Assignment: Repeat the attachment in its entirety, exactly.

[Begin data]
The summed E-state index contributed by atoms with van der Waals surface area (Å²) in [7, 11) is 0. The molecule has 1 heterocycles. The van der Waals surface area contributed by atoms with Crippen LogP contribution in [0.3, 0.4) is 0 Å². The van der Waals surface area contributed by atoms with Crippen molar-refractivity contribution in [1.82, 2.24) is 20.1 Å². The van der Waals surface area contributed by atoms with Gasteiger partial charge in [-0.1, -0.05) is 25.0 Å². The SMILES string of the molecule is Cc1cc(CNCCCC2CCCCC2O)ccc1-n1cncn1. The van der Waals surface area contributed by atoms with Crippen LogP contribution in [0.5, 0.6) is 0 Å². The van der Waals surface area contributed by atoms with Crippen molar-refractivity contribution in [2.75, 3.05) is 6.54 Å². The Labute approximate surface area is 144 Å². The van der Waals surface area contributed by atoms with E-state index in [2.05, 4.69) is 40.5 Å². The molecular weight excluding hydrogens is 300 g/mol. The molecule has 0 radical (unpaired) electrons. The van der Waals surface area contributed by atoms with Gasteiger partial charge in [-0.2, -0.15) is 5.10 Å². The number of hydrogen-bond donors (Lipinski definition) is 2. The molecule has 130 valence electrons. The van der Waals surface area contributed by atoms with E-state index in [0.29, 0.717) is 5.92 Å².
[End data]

The summed E-state index contributed by atoms with van der Waals surface area (Å²) in [7, 11) is 0. The molecule has 1 heterocycles. The van der Waals surface area contributed by atoms with Crippen LogP contribution in [0.3, 0.4) is 0 Å². The van der Waals surface area contributed by atoms with Crippen molar-refractivity contribution in [1.82, 2.24) is 20.1 Å². The van der Waals surface area contributed by atoms with Gasteiger partial charge in [-0.1, -0.05) is 25.0 Å². The SMILES string of the molecule is Cc1cc(CNCCCC2CCCCC2O)ccc1-n1cncn1. The van der Waals surface area contributed by atoms with Crippen LogP contribution in [0.5, 0.6) is 0 Å². The van der Waals surface area contributed by atoms with Crippen molar-refractivity contribution in [2.75, 3.05) is 6.54 Å². The Labute approximate surface area is 144 Å². The van der Waals surface area contributed by atoms with E-state index in [2.05, 4.69) is 40.5 Å². The molecular weight excluding hydrogens is 300 g/mol. The molecule has 0 radical (unpaired) electrons. The van der Waals surface area contributed by atoms with Gasteiger partial charge in [-0.2, -0.15) is 5.10 Å². The number of hydrogen-bond donors (Lipinski definition) is 2. The molecule has 130 valence electrons. The van der Waals surface area contributed by atoms with E-state index in [0.29, 0.717) is 5.92 Å².